Spring arrived in South Dakota last March in the form of a rare, but welcome, day of sunshine. And while the brief respite renewed hope that winter was nearly over, there was still plenty of ice on the area’s lakes for an ice-fishing adventure.
I was invited by Outdoor Forum contributor Dennis Foster, of Mellette, S.D., to join him as he filmed a late-season ice episode in northeastern South Dakota for Minnesota-based Focus Outdoors TV. When Foster called last February with the details, I asked if I could bring my 8-year-old son, Gavin, along.
Gavin had never been ice fishing before, though he has fished plenty from boats, docks and shore, so to get him started I thought there would be no better time than to go during late ice when the weather would likely be more favorable.
Additionally, late ice has the potential to produce plenty of action — enough to hold the attention of an 8-year-old — because fish activity increases as fish begin to feed more often and more aggressively in preparation for their spring spawning rituals.
Admittedly, I’m not much of an ice fisherman, which was another reason why I wanted Gavin along so he could learn from a pro like Foster instead of his old man. Further, like many kids, Gavin has the tendency to easily forget or ignore any advice I have to offer, whether it’s fishing, swinging a baseball bat or washing his face. However, when another adult has something to say, especially in a teaching capacity, he responds better.
We arrived at the lake at 10 a.m., and within minutes we were drilling through 30-40 inches of ice.
“This bay we’re fishing has good structure and opens up quickly to the main body of the lake,” Foster said. “During late ice, predators such as pike, walleye and bass cruise through here at all times during the day, and they’re usually pretty cooperative.”
After punching more than a dozen holes through the ice in a “V” pattern, Foster began baiting some HT Polar Pop-Ups with large creek chubs, measuring between 4 and 6 inches.
“I like using the biggest chubs I can find during this time of year,” Foster said. “Bigger bait means bigger fish, especially when large predator fish would rather hit a large bait than trying to swipe through an area and feed on smaller baitfish. Big fish will expend as little energy as possible while still seeking the highest reward.”
While Foster was busy setting up the third pop-up, the first two had already popped.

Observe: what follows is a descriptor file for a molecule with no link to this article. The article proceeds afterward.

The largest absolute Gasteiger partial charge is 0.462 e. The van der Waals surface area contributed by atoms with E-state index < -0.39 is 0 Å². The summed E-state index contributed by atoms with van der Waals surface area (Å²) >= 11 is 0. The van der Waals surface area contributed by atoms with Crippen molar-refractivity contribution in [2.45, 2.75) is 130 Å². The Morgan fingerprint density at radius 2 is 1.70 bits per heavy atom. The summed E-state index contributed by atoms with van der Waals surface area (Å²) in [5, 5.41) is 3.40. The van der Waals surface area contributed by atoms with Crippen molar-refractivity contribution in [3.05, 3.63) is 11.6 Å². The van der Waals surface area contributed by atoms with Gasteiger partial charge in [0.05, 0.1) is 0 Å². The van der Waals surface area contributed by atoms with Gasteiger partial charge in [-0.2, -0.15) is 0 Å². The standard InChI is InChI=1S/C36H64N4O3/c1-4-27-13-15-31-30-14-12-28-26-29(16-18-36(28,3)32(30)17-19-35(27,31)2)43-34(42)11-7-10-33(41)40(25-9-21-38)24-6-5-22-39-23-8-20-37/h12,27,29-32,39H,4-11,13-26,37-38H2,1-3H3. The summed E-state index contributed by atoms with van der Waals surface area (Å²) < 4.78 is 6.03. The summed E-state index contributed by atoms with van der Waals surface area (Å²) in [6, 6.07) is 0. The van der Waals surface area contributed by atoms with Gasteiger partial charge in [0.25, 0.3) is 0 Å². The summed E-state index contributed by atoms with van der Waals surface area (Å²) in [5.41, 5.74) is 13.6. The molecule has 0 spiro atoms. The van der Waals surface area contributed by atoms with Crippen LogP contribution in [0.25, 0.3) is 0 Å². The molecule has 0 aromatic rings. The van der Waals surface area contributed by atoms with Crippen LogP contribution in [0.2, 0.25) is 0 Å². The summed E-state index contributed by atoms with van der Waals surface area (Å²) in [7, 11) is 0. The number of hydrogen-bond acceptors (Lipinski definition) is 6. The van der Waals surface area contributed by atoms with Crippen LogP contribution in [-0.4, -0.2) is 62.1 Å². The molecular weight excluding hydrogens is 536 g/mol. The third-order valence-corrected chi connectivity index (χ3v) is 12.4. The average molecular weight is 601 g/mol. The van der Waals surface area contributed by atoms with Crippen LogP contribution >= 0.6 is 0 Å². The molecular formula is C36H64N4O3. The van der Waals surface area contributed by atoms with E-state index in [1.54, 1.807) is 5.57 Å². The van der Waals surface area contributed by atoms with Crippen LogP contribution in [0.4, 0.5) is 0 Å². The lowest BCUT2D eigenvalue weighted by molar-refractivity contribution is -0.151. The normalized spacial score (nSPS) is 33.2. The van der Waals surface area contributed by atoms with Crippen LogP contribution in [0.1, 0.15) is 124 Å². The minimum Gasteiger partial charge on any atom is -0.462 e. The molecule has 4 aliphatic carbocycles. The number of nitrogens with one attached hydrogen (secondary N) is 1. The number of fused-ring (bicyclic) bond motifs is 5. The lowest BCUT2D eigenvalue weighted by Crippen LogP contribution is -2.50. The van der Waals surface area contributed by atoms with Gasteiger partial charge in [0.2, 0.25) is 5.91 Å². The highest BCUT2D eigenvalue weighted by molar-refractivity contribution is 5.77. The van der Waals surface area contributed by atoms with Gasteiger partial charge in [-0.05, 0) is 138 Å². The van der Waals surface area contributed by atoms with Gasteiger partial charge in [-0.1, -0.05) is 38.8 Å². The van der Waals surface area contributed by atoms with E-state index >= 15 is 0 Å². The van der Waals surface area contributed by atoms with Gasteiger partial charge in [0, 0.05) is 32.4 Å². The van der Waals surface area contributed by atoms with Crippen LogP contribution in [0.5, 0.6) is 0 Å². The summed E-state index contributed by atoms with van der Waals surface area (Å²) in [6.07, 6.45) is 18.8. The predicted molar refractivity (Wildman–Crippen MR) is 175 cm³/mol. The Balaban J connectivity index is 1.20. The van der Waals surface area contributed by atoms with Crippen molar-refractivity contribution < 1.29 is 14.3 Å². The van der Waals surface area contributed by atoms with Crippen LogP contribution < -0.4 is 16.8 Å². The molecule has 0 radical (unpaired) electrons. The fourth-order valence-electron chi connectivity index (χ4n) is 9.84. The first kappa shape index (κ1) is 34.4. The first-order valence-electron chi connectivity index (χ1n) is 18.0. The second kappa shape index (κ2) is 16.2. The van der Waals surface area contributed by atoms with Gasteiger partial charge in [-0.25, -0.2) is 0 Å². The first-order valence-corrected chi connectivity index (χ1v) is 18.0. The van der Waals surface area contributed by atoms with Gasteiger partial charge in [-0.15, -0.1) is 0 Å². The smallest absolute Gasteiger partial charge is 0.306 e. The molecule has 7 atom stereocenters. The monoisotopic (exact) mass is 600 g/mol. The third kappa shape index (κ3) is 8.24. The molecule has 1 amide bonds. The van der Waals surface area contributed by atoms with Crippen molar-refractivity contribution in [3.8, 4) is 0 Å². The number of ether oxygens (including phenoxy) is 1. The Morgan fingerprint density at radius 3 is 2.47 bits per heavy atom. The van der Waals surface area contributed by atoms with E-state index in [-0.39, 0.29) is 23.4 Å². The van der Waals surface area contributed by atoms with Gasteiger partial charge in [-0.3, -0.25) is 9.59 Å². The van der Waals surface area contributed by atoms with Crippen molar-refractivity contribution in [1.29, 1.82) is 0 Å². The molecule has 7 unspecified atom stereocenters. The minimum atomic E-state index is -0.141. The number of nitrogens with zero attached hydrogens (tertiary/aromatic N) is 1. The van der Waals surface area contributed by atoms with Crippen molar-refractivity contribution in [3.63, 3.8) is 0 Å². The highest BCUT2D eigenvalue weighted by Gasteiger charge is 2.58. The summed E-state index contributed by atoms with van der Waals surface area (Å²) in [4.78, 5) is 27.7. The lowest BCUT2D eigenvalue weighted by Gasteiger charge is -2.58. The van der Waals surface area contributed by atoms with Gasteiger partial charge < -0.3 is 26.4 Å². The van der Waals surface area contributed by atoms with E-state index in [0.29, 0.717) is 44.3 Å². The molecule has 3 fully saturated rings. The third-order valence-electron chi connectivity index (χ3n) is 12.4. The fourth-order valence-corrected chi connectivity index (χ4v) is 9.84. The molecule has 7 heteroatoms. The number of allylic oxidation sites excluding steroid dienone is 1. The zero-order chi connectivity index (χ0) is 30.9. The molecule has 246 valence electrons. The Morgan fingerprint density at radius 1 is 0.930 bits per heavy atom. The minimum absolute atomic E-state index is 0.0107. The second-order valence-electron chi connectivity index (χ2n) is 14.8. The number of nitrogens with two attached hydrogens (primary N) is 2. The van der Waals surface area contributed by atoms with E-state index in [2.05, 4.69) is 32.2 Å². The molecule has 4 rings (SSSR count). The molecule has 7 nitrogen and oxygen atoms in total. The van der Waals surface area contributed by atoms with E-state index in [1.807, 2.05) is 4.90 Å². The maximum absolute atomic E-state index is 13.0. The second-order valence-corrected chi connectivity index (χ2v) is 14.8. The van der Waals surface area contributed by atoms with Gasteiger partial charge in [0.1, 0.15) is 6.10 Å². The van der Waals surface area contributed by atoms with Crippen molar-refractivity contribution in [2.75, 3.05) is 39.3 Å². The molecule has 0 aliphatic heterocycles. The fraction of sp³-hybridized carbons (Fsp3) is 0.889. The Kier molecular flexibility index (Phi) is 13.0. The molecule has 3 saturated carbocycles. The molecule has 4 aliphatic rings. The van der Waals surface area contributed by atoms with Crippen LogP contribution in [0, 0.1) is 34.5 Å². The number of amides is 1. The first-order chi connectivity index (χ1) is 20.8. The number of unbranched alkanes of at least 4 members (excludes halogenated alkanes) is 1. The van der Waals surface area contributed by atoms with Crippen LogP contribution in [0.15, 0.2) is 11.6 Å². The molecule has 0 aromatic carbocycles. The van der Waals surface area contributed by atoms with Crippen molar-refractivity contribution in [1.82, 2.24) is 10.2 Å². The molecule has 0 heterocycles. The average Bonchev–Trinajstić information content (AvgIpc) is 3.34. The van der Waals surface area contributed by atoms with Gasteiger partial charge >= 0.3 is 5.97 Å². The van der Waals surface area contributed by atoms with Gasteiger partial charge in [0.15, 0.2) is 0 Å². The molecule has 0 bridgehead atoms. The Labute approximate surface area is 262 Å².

“Fishing with tip-ups or pop-ups is like fishing with a bobber in summer,” Foster said. “They’re great for using with kids, because they provide visual confirmation that a fish is on the line.”
Gavin was all over the first pop-up, staring straight down the hole and showing us with his hand how fast the pop-up’s spool of line was spinning. Foster knelt beside him on the ice and began Gavin’s first lesson.
“The key to hooking fish using big chubs like this is to have enough patience for the line to stop,” Foster said. “When fish grab that chub, they’ll run with it sideways in their mouth, then stop to turn the bait headfirst in their mouth so they can swallow it. Wait for the line to stop, then slowly pull in line until you feel the weight of the fish, set the hook and hold on. If you don’t wait long enough, you’ll miss more fish than you catch.”
Time literally flew over the next 12 hours as we caught more than 100 fish. A majority were nice, head-shaking pike, but an occasional walleye, perch and several hefty bass also found their way to the top of the ice. And that’s not a bad way to introduce anyone, regardless of age, to ice fishing.
At 10:30 p.m. as we tore down the last pop-up and readied for shore, I pulled Gavin aside and told him how proud I was of him for sticking it out, never complaining and being patient as he learned some of the basic tenets of ice fishing.
“I’m proud of you, too, Dad,” he said. “Can we do this again tomorrow?”
Turns out the lesson I was given was far more important than any Gavin had received that day, because in that moment I learned trips like these are about much more than simply catching fish.